As I See It: Terry Murden
Boris Johnson is learning that even rescuing a business from collapse is no guarantee of receiving a pat on the back.
His government helped engineer a package of support that will enable the regional airline Flybe to continue flying, guaranteeing a lifeline for some smaller populated areas of Britain, and fulfilling a pledge by the Prime Minister to improve connectivity across the country.
Even so, it has proved a bumpy ride for ministers who have faced a volley of criticism, notably from British Airways whose boss Willie Walsh accused the government of a misuse of public funds, and the Green lobby who say supporting airlines flies in the face of carbon commitments.
Questions will be asked about the initial rescue package by Virgin Atlantic, Stobart Group and Cyrus Capital Partners which clearly misjudged Flybe’s liabilities, and more are being asked about why they alone cannot support this second bail out.
The airline’s troubles focus around an unpaid tax bill of £106 million, collected from passengers in air passenger duty and which is yet to be handed to the Treasury. Flybe has asked for it to be deferred and the government has agreed to a long term review of the tax amid complaints that it is punitive and subject to anomalies that, in some cases, make flying abroad cheaper than domestic flights.
APD raises about £3.8 billion a year – the highest in Europe – and was introduced to offset the environmental damage caused by our addiction to flying.
The government faces a damned-if-they-do and damned-if-they-don’t dilemma. The aviation industry obviously wants APD cut, and cheered when the SNP government said it would use its devolved power to scrap it entirely. However, the SNP reversed that plan as the climate emergency rose up the agenda and the public mood turned against polluting-plane travel.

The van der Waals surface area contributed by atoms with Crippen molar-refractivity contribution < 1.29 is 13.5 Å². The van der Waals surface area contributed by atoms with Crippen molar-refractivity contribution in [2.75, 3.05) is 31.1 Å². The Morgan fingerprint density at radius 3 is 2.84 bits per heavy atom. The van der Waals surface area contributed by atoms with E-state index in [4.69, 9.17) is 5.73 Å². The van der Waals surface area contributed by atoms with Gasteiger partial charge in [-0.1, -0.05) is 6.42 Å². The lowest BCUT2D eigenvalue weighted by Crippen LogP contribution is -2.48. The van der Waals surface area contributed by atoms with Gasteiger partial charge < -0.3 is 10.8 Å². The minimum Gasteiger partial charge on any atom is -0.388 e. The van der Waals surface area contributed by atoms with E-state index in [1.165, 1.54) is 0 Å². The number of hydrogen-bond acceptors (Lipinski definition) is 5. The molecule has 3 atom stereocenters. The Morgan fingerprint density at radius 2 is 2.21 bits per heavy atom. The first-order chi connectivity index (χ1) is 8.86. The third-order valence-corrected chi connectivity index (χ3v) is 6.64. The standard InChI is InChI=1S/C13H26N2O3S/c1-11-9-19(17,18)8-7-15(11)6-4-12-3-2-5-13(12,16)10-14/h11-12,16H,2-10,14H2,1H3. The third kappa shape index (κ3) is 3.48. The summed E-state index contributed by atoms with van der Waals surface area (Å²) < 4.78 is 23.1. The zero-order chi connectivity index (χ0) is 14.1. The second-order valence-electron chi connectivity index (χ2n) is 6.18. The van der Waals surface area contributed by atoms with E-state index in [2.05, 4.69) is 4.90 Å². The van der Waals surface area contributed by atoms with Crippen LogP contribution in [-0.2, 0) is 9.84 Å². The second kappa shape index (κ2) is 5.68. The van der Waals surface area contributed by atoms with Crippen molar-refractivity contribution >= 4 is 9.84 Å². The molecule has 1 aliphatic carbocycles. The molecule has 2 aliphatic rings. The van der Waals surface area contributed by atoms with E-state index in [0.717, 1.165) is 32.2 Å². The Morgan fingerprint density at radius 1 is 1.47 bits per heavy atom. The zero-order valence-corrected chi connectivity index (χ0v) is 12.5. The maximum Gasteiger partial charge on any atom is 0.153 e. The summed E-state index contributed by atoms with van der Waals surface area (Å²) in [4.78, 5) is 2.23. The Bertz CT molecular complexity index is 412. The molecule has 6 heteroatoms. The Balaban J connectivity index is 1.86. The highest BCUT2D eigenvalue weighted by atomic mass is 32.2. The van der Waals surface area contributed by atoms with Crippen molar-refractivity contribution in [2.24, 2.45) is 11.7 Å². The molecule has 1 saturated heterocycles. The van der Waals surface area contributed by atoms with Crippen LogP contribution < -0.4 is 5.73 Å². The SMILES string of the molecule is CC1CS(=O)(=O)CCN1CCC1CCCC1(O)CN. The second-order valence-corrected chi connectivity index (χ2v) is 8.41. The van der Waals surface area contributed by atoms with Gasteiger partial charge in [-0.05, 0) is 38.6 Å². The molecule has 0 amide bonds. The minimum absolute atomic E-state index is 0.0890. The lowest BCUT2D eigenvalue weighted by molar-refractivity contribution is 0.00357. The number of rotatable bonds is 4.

Should the Westminster government go ahead with cuts to APD, the SNP will have some further thinking to do about whether to follow suit or put Scottish air passengers at a financial disadvantage.
One of the more sensible policy proposals from Labour deserves greater consideration: a frequent flyer levy that would replace the across the board APD with a tax paid by those who travel by air most often.
The issue has pushed the ‘train or plane’ debate higher up the agenda. Some question whether a country the size of Britain needs regional airlines when train travel makes more sense, financially and environmentally. However, a similar dilemma is developing over HS2, the high speed rail line promoted as an alternative to road travel, but also now mired in controversy over cost and damage to natural habitat.
Where a case is proven for air links – for instance to the islands – the route to profitability lies to a great extent in their connections to international destinations.
This means being linked to hub airports, such as Heathrow. They make more money from long haul services and only six regional airports connect to Heathrow.
This shortage of slots is one of the arguments for a third runway at Heathrow. With more slots, airlines like Flybe could market their services to the rest of the world and become more financially sustainable. But that, of course, means more air travel.